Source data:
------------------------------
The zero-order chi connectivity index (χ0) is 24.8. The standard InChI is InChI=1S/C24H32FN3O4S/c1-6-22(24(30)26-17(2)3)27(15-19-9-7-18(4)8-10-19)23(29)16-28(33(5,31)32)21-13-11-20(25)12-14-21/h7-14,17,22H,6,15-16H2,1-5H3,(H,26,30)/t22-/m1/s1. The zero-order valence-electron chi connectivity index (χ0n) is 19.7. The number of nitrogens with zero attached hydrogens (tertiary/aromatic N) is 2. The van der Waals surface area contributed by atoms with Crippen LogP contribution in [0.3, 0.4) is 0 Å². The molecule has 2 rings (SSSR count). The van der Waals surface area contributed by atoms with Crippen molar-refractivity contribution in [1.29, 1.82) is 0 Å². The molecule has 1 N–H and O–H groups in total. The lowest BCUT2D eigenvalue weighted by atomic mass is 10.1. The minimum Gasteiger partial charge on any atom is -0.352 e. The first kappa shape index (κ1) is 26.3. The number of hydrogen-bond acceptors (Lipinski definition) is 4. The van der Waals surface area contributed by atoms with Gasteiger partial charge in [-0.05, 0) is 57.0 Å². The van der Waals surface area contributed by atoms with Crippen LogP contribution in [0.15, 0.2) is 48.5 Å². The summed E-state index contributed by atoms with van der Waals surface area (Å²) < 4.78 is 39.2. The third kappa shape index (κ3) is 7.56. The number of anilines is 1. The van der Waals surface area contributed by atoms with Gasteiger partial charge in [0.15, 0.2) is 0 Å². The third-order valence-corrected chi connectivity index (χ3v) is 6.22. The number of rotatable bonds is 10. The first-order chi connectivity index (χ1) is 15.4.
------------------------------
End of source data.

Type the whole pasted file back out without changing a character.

The zero-order chi connectivity index (χ0) is 24.8. The standard InChI is InChI=1S/C24H32FN3O4S/c1-6-22(24(30)26-17(2)3)27(15-19-9-7-18(4)8-10-19)23(29)16-28(33(5,31)32)21-13-11-20(25)12-14-21/h7-14,17,22H,6,15-16H2,1-5H3,(H,26,30)/t22-/m1/s1. The zero-order valence-electron chi connectivity index (χ0n) is 19.7. The number of nitrogens with zero attached hydrogens (tertiary/aromatic N) is 2. The van der Waals surface area contributed by atoms with Crippen LogP contribution in [0.3, 0.4) is 0 Å². The molecule has 2 rings (SSSR count). The van der Waals surface area contributed by atoms with Crippen molar-refractivity contribution in [1.29, 1.82) is 0 Å². The molecule has 1 N–H and O–H groups in total. The lowest BCUT2D eigenvalue weighted by atomic mass is 10.1. The minimum Gasteiger partial charge on any atom is -0.352 e. The first kappa shape index (κ1) is 26.3. The number of hydrogen-bond acceptors (Lipinski definition) is 4. The van der Waals surface area contributed by atoms with Gasteiger partial charge in [-0.05, 0) is 57.0 Å². The van der Waals surface area contributed by atoms with Crippen LogP contribution in [0.15, 0.2) is 48.5 Å². The summed E-state index contributed by atoms with van der Waals surface area (Å²) < 4.78 is 39.2. The third kappa shape index (κ3) is 7.56. The number of anilines is 1. The van der Waals surface area contributed by atoms with Gasteiger partial charge in [0.15, 0.2) is 0 Å². The third-order valence-corrected chi connectivity index (χ3v) is 6.22. The number of rotatable bonds is 10. The first-order chi connectivity index (χ1) is 15.4.